According to a release from Lockheed Martin, the Air Force has announced Lockheed’s Legion Pod has been selected for use on the F-15C Eagles the service has on hand, starting in 2018. This pod will give the Eagle an infra-red search and track system, or IRST.
When the F-15 was designed, it was given an awesome radar. That radar helped the Eagle guide AIM-7 Sparrow and AIM-120 AMRAAM radar-guided missiles. But the Su-27 not only had a radar for its AA-10 “Alamo” and AA-12 “Adder” missiles, it also had an IRST, which gave it a technological edge in air-to-air combat.
Radar, while it has long range, is a system that can itself be detected. When a radar “paints” a combat aircraft, the crew will find out because most combat aircraft have what is known as a radar warning receiver, or RWR. In essence, when the radar locks on to the target, the RWR screams bloody murder, telling the pilot, “Hey, someone’s trying to blow you out of the sky. DO SOMETHING!”
IRSTs get around this by tracking on the heat from an aircraft. It works a lot like a forward-looking infrared, but it specializes in the air-to-air arena as opposed to the air-to-ground arena. Furthermore, it can feed data to an infra-red guided missile, like the AIM-9 Sidewinder or AA-11 Archer. Those cannot be picked up by a RWR, and thus, they give a pilot much less warning when targeted.
Lockheed notes that 130 Legion pods will be purchased. The first of the pods is expected to be delivered in 2018.
While France, at times, has been the butt of many jokes when it comes to military prowess, we must not forget one historical fact: The French Navy arguably won the battle that secured American independence by defeating the Royal Navy’s effort to relieve General Cornwallis at Yorktown. The Battle of the Virginia Capes, at the time, was a rare setback for the Royal Navy – it was like the Harlem Globetrotters losing a game.
It’s a reminder that the French Navy is no joke, even if it has left a lot of the heavy lifting in the World Wars to the Royal Navy. In fact, France has one of the more modern air-defense destroyer classes in the world. They didn’t design this vessel on their own, however.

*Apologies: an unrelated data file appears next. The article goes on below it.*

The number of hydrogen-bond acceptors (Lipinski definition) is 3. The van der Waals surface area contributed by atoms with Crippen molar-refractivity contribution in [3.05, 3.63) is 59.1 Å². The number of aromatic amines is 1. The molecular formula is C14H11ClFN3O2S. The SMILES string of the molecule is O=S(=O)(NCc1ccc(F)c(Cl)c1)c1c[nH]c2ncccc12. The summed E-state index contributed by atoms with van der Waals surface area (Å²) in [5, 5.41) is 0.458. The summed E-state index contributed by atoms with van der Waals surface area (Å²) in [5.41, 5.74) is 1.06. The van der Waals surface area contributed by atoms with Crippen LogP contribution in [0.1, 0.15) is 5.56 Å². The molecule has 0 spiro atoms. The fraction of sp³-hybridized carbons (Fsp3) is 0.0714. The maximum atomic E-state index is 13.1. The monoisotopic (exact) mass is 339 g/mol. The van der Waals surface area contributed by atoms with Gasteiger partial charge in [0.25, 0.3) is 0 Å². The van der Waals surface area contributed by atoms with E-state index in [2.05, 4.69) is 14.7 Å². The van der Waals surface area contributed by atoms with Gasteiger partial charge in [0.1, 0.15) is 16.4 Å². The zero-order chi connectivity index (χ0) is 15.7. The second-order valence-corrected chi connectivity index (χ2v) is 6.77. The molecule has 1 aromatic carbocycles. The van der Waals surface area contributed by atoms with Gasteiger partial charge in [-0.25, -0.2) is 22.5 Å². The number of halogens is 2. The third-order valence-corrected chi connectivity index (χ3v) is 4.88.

In 1992, the French Navy, the Royal Navy, and the Italian Navy began development of what they called the Common New Generation Frigate. The goal was to come up with a common design that would help cut costs for the three countries. The British planned to buy 12 vessels, France four, and the Italians four. However, increasing expenses and disagreements lead to the British dropping and instead building six Type 45 destroyers.
France and Italy ended up building a grand total of four ships, two for each country. The French vessels were named Horizon-class frigates and the Italian vessels were labeled Orizzonte class frigates.
The Sixteenth Edition of the Naval Institute Guide to Combat Fleets of the World notes that the French Horizon-class vessels are armed with eight MM.40 Exocet anti-ship missiles, a 48-cell Sylver A50 vertical-launch system, two 76mm guns, and two 20mm guns. They can also carry a NH-90 helicopter for anti-submarine warfare or to mount additional Excoet anti-ship missiles.
Learn more about this destroyer in the video below.